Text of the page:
Okay, so you know that 30 Song Challenge I did a few weeks ago? It was so fun that I thought I’d tweak it a bit into a bookish tag. Oh, and don’t forget that it was Lalaithiel who started the 30 Song Challenge—*pause for applause because that tag is amazing*. Some of the questions I copied word-for-word (besides substituting “book” for “song,” of course), and then others I made up in the place of ones that didn’t quite work (like “a song that you dance to”—can you dance to a book? Maybe because of one, but I went with something else entirely.).
The “rules” are pretty simple. Link back to the person who tagged you, answer the questions, and nominate five other bookworm bloggers. Let’s go!
1. Your favorite book
Torture. Torture. You know me, I can’t just pick one: Till We Have Faces by C. S. Lewis; The Hobbit by J. R. R. Tolkien; Middlemarch by George Eliot.
2. Your least favorite book
There are few that could qualify for this, but the first one that comes to mind is Gone With the Wind by Margaret Mitchell. I have so many issues with that book.
3. Your favorite series
Yet another horrific question. The Lord of the Rings by J. R. R. Tolkien; The Tales of Goldstone Wood by Anne Elisabeth Stengl; The Stormlight Archive by Brandon Sanderson.
4. A book that makes you happy
Rainbow Valley by L. M. Montgommery. Really, all of her books make me happy.
5. A book that makes you sad
The Great Gatsby by F. Scott Fitzgerald; Where the Red Fern Grows by Wilson Rawls.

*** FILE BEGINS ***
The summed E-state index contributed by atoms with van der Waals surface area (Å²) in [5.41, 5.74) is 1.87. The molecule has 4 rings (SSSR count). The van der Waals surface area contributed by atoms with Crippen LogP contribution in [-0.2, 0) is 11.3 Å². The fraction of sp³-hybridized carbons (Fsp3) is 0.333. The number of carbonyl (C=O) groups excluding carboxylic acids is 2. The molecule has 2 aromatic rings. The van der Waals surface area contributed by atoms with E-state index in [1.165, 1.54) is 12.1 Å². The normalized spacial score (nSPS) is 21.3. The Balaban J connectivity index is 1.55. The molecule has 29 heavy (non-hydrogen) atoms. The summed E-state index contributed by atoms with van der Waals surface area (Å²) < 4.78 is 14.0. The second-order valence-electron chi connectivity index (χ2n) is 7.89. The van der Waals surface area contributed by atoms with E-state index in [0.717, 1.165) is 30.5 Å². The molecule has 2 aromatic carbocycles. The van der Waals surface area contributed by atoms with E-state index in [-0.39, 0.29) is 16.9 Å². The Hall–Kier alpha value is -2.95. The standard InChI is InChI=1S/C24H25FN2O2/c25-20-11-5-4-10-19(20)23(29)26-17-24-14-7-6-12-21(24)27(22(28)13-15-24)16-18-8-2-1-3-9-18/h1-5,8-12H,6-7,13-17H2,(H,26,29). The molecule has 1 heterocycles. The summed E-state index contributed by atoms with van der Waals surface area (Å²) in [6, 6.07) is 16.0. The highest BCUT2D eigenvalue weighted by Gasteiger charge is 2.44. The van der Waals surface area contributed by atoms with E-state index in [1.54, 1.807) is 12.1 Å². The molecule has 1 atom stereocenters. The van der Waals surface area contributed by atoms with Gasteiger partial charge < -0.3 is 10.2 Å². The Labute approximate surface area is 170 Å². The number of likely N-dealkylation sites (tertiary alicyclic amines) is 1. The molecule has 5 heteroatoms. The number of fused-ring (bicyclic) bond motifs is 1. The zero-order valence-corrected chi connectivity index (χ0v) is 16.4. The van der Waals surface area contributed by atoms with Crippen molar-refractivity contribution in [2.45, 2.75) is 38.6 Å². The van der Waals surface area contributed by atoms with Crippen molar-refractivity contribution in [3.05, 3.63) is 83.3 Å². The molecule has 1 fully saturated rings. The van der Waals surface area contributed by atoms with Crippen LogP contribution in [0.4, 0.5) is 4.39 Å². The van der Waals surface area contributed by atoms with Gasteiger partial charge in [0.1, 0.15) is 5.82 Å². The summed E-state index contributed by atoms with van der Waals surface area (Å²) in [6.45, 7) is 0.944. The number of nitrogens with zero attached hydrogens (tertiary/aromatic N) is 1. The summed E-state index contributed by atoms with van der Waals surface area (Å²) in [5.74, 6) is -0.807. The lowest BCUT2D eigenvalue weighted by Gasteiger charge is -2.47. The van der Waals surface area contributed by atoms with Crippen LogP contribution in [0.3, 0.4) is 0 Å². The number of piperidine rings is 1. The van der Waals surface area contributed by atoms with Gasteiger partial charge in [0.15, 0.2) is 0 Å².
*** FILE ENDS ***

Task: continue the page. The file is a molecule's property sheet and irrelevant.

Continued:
6. A book that makes you angry
Mein Kampf by Adolf Hitler. I actually enjoyed reading this one, because it was fascinating to get a peek into the mind of a great villain. But many were my scribbled arguments with him in the margins.
7. A book that made shook you up or made you think
I love books like this. Book of Martyrs by John Foxe; Fahrenheit 451 by Ray Bradbury; The Giver by Lois Lowry.
8. A book with a title you love
Titleses, precious. Shadows of Self by Brandon Sanderson; Hattie Big Sky by Kirby Larson; The Other Side of the Sun by Madeleine L’Engle.
9. A book that reminds you of someone
Macbeth by Shakespeare (let’s say plays count as books, ‘kay?).
10. A book you thought you’d love but you ended up disliking
Writing in Obedience by Terry Burns and Liza W. Yezak. It’s about writing as a Christian, and I’ve been searching for a good book about that, but this one was, first off, way shorter than I expected, and it didn’t offer any really radical or helpful advice. Jackaby by William Ritter was also disappointing—I don’t dislike it, by any means, but it didn’t excite me nearly as much as I’d expected.
11. A book you thought you wouldn’t like but you ended up liking
Lots of classics—I usually dread starting some huge old tome, but they end up being the most rewarding reads. I also struggled getting into Five Red Herrings by Dorothy L. Sayers, especially since I didn’t consider myself a mystery fan, but now she’s one of my favorites.
12. A book that no one would expect you to love
I’m not sure what people expect me to like. Maybe The Making of the Atomic Bomb by Richard Rhodes because I think most people see me as more into fantasy and fiction—which I am, certainly, but I’ve also come to love non-fiction.
14. A book that describes you
Miss Rumphius by Barbara Cooney. This is a kid’s book, and I still treasure it. I am Miss Rumphius, guys. Graceful by Emily P. Freeman was like it was written just for me.